Top 5 Need To Know Facts about Gravitational Waves

Script written by Sean Harris The way we interact with the universe around us has been changed forever. Welcome to WatchMojo News, the weekly series from, where we break down news stories that might be on your radar. In this instalment, we're counting down 5 need to know facts about Einstein's gravitational waves. What did you think of this segment? Got any ideas for our next production? Head over to WatchMojo.comsuggest to submit your ideas today!

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Script written by Sean Harris

Top 5 Need-to-know Gravitational Waves Facts

The way we interact with the universe around us has been changed forever. Welcome to WatchMojo News, the weekly series from where we break down news stories that might be on your radar. In this instalment, we’re counting down 5 need to know facts about Einstein’s gravitational waves.

#5: What Are Gravitational Waves?
The Definition

Gravitational waves were first predicted in 1916 by Albert Einstein, as part of his theory of general relativity. The waves are a transportation of energy through space-time, whenever an object accelerates or moves. The effect is similar to that of a boat travelling through water (creating ripples), or of a heavy object being dropped onto a trampoline (shifting tension toward the center). Crucially,gravitational waves travel unimpeded across the universe. Whereas light may become blocked out or softened over space and time, gravitational waves are unchanged by intervening matter between their source and us. Therefore, to receive gravitational waves is to engage with parts of the universe previously impossible for humans to observe.

#4: What Is General Relativity?
The Theory

The General Theory of Relativity was published in 1915, and forms the basis for Einstein’s prediction that gravitational waves existed. It’s essentially a rethink of Isaac Newton’s classical law of universal gravitation, developed in the late 1600s. Einstein’s theory says that gravity isn’t a specific force, but the natural result of matter and energy existing in space-time. Large objects such as the sun and Earth displace energy in space-time, and pull smaller objects (like people, for example) inwards. The idea allows us to view the universe as though it’s a kind of landscape; a geometry in which the place and movement of all objects (planets included), are dictated by the curvature of space-time in which they exist. Therefore, because of the apparently infinite reach of gravitational waves, the theory can also help us understand the history of the universe, potentially as far back as the beginning of time.

#3: How Were They Discovered?
The Detection

The first detection of gravitational waves occurred at almost 09:51 UTC on September 14th, 2015. The observation, which consisted of a ‘chirp’ signal lasting 0.2 seconds, was recorded by the Laser Interferometer Gravitational-Wave Observatory, or LIGO, at Hanford, Washington State and Livingston, Louisiana. After follow-up tests and analysis, the recording was granted a confidence level of 99.99994%, and presented as an almost certainly legitimate result. The signal came from the merging of 2 black holes over 1.3 billion light-years away from Earth. The black holes would’ve been spiraling toward each other with increasing velocity before combining, at which point the gravitational wave was strong enough to be detected by the most sensitive technologies on Earth. Executive director of LIGO, David Reitze announced the breakthrough on February 11th, 2016. [“We have detected gravitational waves,” he said, “We did it.”]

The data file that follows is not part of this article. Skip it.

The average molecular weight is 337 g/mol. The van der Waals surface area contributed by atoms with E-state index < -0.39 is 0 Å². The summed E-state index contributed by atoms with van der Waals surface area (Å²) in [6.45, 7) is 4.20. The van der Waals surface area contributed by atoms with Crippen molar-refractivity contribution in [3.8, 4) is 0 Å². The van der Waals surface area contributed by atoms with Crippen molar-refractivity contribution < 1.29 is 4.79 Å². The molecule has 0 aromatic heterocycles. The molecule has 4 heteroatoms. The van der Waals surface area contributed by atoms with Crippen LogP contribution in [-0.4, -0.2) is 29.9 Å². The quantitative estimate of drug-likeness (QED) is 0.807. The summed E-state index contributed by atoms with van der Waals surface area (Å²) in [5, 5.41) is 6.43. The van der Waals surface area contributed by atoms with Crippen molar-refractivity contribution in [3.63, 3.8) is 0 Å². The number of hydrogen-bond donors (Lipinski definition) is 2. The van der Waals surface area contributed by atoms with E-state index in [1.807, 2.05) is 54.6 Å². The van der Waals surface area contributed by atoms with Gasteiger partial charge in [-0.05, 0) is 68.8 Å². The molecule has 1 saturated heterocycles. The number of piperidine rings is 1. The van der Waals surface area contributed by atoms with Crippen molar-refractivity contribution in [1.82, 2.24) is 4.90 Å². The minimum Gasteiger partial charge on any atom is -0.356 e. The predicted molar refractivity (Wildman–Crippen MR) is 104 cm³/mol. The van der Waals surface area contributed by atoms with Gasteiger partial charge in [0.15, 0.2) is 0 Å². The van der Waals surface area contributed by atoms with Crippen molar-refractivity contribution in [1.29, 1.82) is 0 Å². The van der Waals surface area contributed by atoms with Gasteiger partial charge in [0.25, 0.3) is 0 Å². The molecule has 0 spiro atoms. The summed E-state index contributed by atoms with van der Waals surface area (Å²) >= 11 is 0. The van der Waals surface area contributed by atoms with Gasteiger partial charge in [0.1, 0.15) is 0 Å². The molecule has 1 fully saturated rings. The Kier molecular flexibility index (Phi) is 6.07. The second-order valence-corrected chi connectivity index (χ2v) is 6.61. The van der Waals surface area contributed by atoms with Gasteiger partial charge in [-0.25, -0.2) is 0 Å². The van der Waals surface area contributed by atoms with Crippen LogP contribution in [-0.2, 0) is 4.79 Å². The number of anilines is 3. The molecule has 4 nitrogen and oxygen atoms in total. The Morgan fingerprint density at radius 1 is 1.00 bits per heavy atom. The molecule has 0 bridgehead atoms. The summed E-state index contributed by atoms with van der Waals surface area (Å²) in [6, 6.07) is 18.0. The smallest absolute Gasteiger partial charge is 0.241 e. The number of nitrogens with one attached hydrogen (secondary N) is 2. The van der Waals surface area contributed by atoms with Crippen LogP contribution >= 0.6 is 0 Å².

#2: How Did the World React?
The Scientific Community

All across the planet, scientists greeted the ‘chirp’ with excitement. Reitze explained that ‘up until now we have been deaf to gravitational waves, but today, we are able to hear them’; while Dr. Szabolcs Marka, an astrophysicist at Columbia University, said ‘the skies will never be the same’. Renowned Royal Society professor, Brian Cox, said, ‘this opens up an entirely new way of observing the Universe’. Professor Alberto Vecchio, of the University of Birmingham and a member of the team behind the detection, elaborated, ‘this observation marks 3 milestones for physics: the first detection of gravitational waves, the first observation of a binary black hole, and the most convincing evidence to-date that Nature’s black holes are the objects predicted by Einstein’s theory’. For professor Karsten Danzmann of the Max Planck Institute for Gravitational Physics, the significance is clear. ‘There’s a Nobel Prize in it,’ he said, ‘there is no doubt’.

#1: What Does This Mean for Science?
The Future

It has been labeled as one of the most important developments in modern science, on a level with the discovery of the Higgs particle and the decoding of DNA. It has also been listed as the most significant step in our understanding of space, since Galileo pioneered the telescope. Humankind is now able to ‘hear’ the universe beyond even that which it can see, and the LIGO detection could be a major step in answering humanity’s greatest questions. Scientists anticipate similar detections to occur with increasing frequency, especially regarding some of the Universe’s most powerful and destructive events, such as neutron star collisions. Looking further into the future though, gravitational waves could help us understand previously invisible dark energy. And then there’s the ultimate quest to provide an answer to the ultimate question; theoretically, there should be gravitational wavesout there carrying the imprint of the Big Bang, which could provide humans with details as to how and why the universe was initially created.
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